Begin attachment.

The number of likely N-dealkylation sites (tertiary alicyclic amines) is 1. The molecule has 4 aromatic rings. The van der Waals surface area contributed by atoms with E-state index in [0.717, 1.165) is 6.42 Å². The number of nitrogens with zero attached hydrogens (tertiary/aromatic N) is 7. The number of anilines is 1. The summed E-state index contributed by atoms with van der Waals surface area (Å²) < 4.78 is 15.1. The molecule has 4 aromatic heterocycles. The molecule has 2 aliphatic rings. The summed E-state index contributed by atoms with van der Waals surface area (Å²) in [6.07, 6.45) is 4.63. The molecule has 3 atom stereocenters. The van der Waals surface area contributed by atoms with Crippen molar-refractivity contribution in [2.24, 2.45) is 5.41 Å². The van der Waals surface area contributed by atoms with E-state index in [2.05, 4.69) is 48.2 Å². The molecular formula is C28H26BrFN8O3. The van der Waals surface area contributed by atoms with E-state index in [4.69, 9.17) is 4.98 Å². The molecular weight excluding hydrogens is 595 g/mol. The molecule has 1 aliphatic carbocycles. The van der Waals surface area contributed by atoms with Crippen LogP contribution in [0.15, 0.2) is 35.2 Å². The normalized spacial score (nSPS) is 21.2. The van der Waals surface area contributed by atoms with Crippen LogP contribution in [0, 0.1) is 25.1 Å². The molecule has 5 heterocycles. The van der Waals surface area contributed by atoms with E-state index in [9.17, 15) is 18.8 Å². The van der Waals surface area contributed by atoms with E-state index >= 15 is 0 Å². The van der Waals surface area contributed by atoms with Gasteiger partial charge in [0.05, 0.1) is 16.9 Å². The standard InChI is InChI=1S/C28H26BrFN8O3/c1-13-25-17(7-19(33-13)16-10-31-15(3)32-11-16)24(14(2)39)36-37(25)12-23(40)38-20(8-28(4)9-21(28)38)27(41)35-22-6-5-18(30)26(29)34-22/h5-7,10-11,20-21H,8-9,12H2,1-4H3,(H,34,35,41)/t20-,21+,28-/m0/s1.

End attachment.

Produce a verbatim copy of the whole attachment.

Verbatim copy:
The number of likely N-dealkylation sites (tertiary alicyclic amines) is 1. The molecule has 4 aromatic rings. The van der Waals surface area contributed by atoms with E-state index in [0.717, 1.165) is 6.42 Å². The number of nitrogens with zero attached hydrogens (tertiary/aromatic N) is 7. The number of anilines is 1. The summed E-state index contributed by atoms with van der Waals surface area (Å²) < 4.78 is 15.1. The molecule has 4 aromatic heterocycles. The molecule has 2 aliphatic rings. The summed E-state index contributed by atoms with van der Waals surface area (Å²) in [6.07, 6.45) is 4.63. The molecule has 3 atom stereocenters. The van der Waals surface area contributed by atoms with Crippen molar-refractivity contribution in [2.24, 2.45) is 5.41 Å². The van der Waals surface area contributed by atoms with E-state index in [2.05, 4.69) is 48.2 Å². The molecular formula is C28H26BrFN8O3. The van der Waals surface area contributed by atoms with E-state index in [4.69, 9.17) is 4.98 Å². The molecular weight excluding hydrogens is 595 g/mol. The molecule has 1 aliphatic carbocycles. The van der Waals surface area contributed by atoms with Crippen LogP contribution in [0.15, 0.2) is 35.2 Å². The normalized spacial score (nSPS) is 21.2. The van der Waals surface area contributed by atoms with Crippen LogP contribution in [0, 0.1) is 25.1 Å². The molecule has 5 heterocycles. The van der Waals surface area contributed by atoms with E-state index in [9.17, 15) is 18.8 Å². The van der Waals surface area contributed by atoms with E-state index >= 15 is 0 Å². The van der Waals surface area contributed by atoms with Gasteiger partial charge in [0.05, 0.1) is 16.9 Å². The standard InChI is InChI=1S/C28H26BrFN8O3/c1-13-25-17(7-19(33-13)16-10-31-15(3)32-11-16)24(14(2)39)36-37(25)12-23(40)38-20(8-28(4)9-21(28)38)27(41)35-22-6-5-18(30)26(29)34-22/h5-7,10-11,20-21H,8-9,12H2,1-4H3,(H,34,35,41)/t20-,21+,28-/m0/s1.